Linus's stream

Some people build sailboats; others build maps.

Too many tools for thinking, not enough tools for dreaming. But really, aren't some of our best ideas, found in dreams?

Underrated use case of a vision-language model: easily writing detailed, descriptive alt text for images in my blogs.

What are conference talks about?

Something I always think about when I write talks, which (I hope) sets them apart from the average conference talk, is that I'm not there to sell you anything. I don't care if you use the same tools I use. I'm not really there to sell Notion either. It's crazy how so much industry conf content is an ad these days. Ads obfuscate and conflate truth and opinion.

Conferences with no ads disguised as talks are so rare. This is why events like Handmade Seattle or Strange Loop get so much love. They are about technology and people and values, not tools and companies.

When I write a talk, I almost always just want you to walk away thinking about the technology you create as an instrument for advancing your values, and a lens through which to view the world with those values. And if I do my job right, you won't go back and use the library I talked about, or whatever. You'll think about the values you're advancing when you build your technology, and think about the perspective it reveals to its users and audiences. All else is implementation detail.

Of course, there are other topics that can make amazing talks, but I've found the most timeless and valuable ones I've watched from my personal heroes to be about these themes, and wherever organizers bless me with a license to talk about whatever I want to a captive audience (maybe too often), this is what I'll choose to try to communicate.

Everyone seems quite focused on using mech interp for richer ways to interact with models, but I think the real trillion dollar idea is in using mech interp to interact more directly with information. Models are just lenses to information — they are but distributions we explore.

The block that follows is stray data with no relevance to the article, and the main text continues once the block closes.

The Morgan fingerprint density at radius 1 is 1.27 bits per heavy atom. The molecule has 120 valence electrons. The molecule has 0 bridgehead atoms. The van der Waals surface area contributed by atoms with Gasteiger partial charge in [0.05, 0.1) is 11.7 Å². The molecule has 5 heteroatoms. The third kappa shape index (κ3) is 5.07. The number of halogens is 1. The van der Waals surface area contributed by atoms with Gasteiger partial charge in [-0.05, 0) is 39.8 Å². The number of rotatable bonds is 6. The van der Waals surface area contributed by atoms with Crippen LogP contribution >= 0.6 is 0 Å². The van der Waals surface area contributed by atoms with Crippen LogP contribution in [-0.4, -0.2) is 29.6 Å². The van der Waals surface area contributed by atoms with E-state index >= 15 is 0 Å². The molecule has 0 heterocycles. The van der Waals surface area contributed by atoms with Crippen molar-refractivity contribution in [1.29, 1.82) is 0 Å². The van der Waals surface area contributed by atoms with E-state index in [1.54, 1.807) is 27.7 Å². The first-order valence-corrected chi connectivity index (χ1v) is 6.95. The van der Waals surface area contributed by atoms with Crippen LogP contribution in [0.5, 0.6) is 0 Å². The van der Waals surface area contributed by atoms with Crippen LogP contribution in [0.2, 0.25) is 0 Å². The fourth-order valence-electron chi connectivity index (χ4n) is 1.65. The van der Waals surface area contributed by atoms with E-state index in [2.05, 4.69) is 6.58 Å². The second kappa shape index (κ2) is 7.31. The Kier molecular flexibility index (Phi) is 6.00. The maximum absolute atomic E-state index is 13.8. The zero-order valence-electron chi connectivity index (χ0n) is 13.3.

It's time to get serious.

Sparse autoencoding is Bayesian program induction

  • The sparse code is the program
  • Encoding is program synthesis
  • Decoding is program interpretation

Training optimizes the system for the task of program synthesis with a prior that favors sparse, well-factored solutions with few distinct parts through regularization or Bayesian inductive bias.

Intelligence is both a sparse representation learning problem and a Bayesian program synthesis problem; both approaches try to grow a simplest possible factoring of observations into features/abstractions and iteratively explore a design space guided by their priors over the learned features. In neural networks, iteration takes the form of training steps; in Bayesian program induction, DreamCoder-style wake-sleep cycles.

LLM agents, RLHF, MuZero, and genetic evolution algorithms are all special cases of this general framework.

Complete delegation

Over the last year, I've changed my mind quite a bit on the role and importance of chat interfaces. I used to think they were the primitive version of rich, creative, more intuitive interfaces that would come in the future; now I think conversational, anthropomorphic interfaces will coexist with more rich dexterous ones, and the two will both evolve over time to be more intuitive, capable, and powerful.

I'll say much more on that later, but because of this, I recently built a little chatbot agent that eagerly executes its actions without any human approval. I ask questions and request edits, and the system takes action fully autonomously, sometimes giving me post-hoc updates about what actions it performed.